Peru’s Andean Explorer: A luxury train journey on the roof of the world

There are a number of different permutations for the trip. My plan was to board the train on the outskirts of Arequipa, its most southerly station, gradually climbing over a high pass of the Andes before dropping down to Cusco, in the north — a total journey of three days.
Before I embarked there was one stop that I couldn’t resist.
Three hours down a winding mountain road from the city is Colca Canyon — the second largest gorge in the world, almost 14,000 feet from base to tip at its highest point, nearly twice the height of the Grand Canyon.
It’s a spectacular setting: a 62-mile fissure of steep green mountain slopes stepped in terraces and ancient Inca villages. It’s also the best place in the world for up-close encounters with condors, the largest flying bird on the planet.
I drove out to a viewpoint the next morning and found half a dozen gliding on the dawn thermals like soaring giants, full of grace, silent and free.
The Incas believed them to be messengers of the gods and it’s easy to see why. It was like watching the breeze transformed into a living thing.

Lake Titicaca

Passengers can learn how to make ceviche while watching the sun set over the Lagunillas lagoon.

The next day I embarked from the outskirts of Arequipa, traveling across high barren plains of gold and green, the city’s three ice-capped volcanoes looming 18,000 feet above, to the city of Puno 190 miles to the east.
We passed shepherds, wrapped in bright rainbow shawls, herding packs of alpaca, children waving from dry stone villages and caves with 6,000-year-old paintings of shamans and pumas hidden within.
At the Lagunillas lagoon we watched the sunset as chef taught us how to make ceviche on a table overlooking the water’s edge.
By sunrise we were 80 miles down the track, on the shore of Lake Titicaca — at 12,500 feet the highest navigable lake in the world.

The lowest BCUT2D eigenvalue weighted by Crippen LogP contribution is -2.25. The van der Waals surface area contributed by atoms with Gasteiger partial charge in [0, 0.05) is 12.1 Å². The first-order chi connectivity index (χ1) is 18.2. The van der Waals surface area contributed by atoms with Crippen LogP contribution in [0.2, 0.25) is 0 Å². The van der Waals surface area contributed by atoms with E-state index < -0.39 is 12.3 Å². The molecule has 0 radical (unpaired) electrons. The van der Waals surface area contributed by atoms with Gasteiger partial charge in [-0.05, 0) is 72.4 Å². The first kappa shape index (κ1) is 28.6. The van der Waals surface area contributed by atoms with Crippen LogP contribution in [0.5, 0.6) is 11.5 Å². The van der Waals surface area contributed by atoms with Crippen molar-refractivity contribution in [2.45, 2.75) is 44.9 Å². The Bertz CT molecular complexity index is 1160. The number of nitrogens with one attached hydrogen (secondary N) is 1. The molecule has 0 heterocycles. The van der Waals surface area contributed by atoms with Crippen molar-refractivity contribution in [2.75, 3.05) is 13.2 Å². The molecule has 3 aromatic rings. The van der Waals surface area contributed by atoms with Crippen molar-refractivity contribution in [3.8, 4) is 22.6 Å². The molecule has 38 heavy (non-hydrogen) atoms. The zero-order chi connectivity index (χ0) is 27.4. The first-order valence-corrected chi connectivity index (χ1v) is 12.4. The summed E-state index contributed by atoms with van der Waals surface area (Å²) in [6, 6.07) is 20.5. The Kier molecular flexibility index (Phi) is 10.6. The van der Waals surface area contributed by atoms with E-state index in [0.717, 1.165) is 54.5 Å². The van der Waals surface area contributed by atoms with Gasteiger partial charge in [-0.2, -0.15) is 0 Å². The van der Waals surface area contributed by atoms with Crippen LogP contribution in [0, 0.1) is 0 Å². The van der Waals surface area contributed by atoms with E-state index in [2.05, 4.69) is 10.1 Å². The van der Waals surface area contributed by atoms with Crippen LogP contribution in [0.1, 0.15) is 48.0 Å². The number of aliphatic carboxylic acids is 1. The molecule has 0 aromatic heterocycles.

We took a boat out later that day to Taquile island, off the northeastern shore, and were welcomed by a traditional Quechua community.
Bright feathered hats, pan pipes and drums and dancing in circles were backdropped by the mountains of Bolivia, 30 miles away on the eastern shore.

Floating Islands

Floating islands are the star attractions of a Lake Titicaca excursion.

It’s the floating islands that make Lake Titicaca truly unique.
Like an entire city in the middle of the lake, the islands are home to thousands of people living on a series of loosely connected platforms made entirely from totora reeds.
At the island of a family from the lake’s Uros community, four straw shacks on a spongy reed bed about the size of a back garden, we learned how each island is alive.
The base is cut from the thick submarine soil where the reeds grow on the lake and then bound together like buoys.
Afterwards a fresh layer of cut reeds is woven on top, which must be replaced every 20 days.
The community has a floating kindergarten and even a football field.

La Raya

At 14,000 feet, La Raya valley is the highest point of the journey.

We leave Lake Titicaca, rattling in the darkness under bright Andean stars, and wake to another world entirely.
The mountains of the La Raya valley are the highest point of the journey at 14,000 feet. Green foothills rise precipitously to dark ridges of ice and storm.
From there we descended north for 100 miles, past the rarely visited Inca ruins of Raqchi and along the Urubamba River through fertile fields of corn and ripe purple quinoa.
At Cusco we reach the end of the line.


The red rooftops of Cusco's old town.

Before the Spanish arrived in the 1530s Cusco was the capital of the Incas and their genius is everywhere.
There are ancient walls with foundations of smoothed-out jagged stone carved together like an enormous jigsaw puzzle to protect against earthquakes.
Fountains and water channels built by the Incas still run to this day.
A steep climb leads to the Sacsayhuaman citadel.
Made of enormous limestone blocks that circle a grassy mound overlooking the city, it’s one of the largest structure of its kind ever built.
Without iron, mortar or the wheel the Incas somehow created such intricate architecture that, 500 years later, a sheet of paper can still not be placed between these stone blocks.
“To recreate that now, we would need computers and a diamond-cutter,” says guide Nancy Bautista, a direct descendent of the Incas herself.

Machu Picchu and Beyond

No journey to Peru is complete without a visit to Machu Picchu.

Cusco is also the gateway to Machu Picchu and the sacred valley: Inca terraces cut into the mountainside, ruined temples in the jungle, colors everywhere brighter than an Inca shawl.
There were more adventures to be had.
I was about to rush to the next site, but then I remembered: It’s all about the journey —
Champagne and adventure on the top of the world.
Perhaps I’d just jump straight back on board.

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